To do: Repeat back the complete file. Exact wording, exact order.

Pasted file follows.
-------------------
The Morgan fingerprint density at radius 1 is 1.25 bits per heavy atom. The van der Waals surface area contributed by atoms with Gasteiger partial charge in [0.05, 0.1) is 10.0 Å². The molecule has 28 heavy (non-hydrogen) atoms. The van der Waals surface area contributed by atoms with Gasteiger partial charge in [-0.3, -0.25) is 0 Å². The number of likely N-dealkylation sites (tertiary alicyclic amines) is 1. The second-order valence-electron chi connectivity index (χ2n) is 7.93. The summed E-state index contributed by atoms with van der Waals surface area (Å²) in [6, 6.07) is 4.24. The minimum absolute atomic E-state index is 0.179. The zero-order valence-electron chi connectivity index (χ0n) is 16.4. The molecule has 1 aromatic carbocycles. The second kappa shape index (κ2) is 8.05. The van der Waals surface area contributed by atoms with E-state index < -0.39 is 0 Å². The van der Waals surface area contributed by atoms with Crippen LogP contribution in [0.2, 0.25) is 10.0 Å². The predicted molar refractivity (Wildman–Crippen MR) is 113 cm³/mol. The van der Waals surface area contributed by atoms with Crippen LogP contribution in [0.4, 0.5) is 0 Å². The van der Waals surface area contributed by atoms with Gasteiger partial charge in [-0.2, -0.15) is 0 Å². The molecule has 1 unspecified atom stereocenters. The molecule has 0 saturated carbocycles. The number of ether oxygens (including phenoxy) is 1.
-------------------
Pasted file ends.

The Morgan fingerprint density at radius 1 is 1.25 bits per heavy atom. The van der Waals surface area contributed by atoms with Gasteiger partial charge in [0.05, 0.1) is 10.0 Å². The molecule has 28 heavy (non-hydrogen) atoms. The van der Waals surface area contributed by atoms with Gasteiger partial charge in [-0.3, -0.25) is 0 Å². The number of likely N-dealkylation sites (tertiary alicyclic amines) is 1. The second-order valence-electron chi connectivity index (χ2n) is 7.93. The summed E-state index contributed by atoms with van der Waals surface area (Å²) in [6, 6.07) is 4.24. The minimum absolute atomic E-state index is 0.179. The zero-order valence-electron chi connectivity index (χ0n) is 16.4. The molecule has 1 aromatic carbocycles. The second kappa shape index (κ2) is 8.05. The van der Waals surface area contributed by atoms with E-state index < -0.39 is 0 Å². The van der Waals surface area contributed by atoms with Crippen LogP contribution in [0.2, 0.25) is 10.0 Å². The predicted molar refractivity (Wildman–Crippen MR) is 113 cm³/mol. The van der Waals surface area contributed by atoms with Crippen LogP contribution in [0.4, 0.5) is 0 Å². The van der Waals surface area contributed by atoms with Gasteiger partial charge in [-0.2, -0.15) is 0 Å². The molecule has 1 unspecified atom stereocenters. The molecule has 0 saturated carbocycles. The number of ether oxygens (including phenoxy) is 1.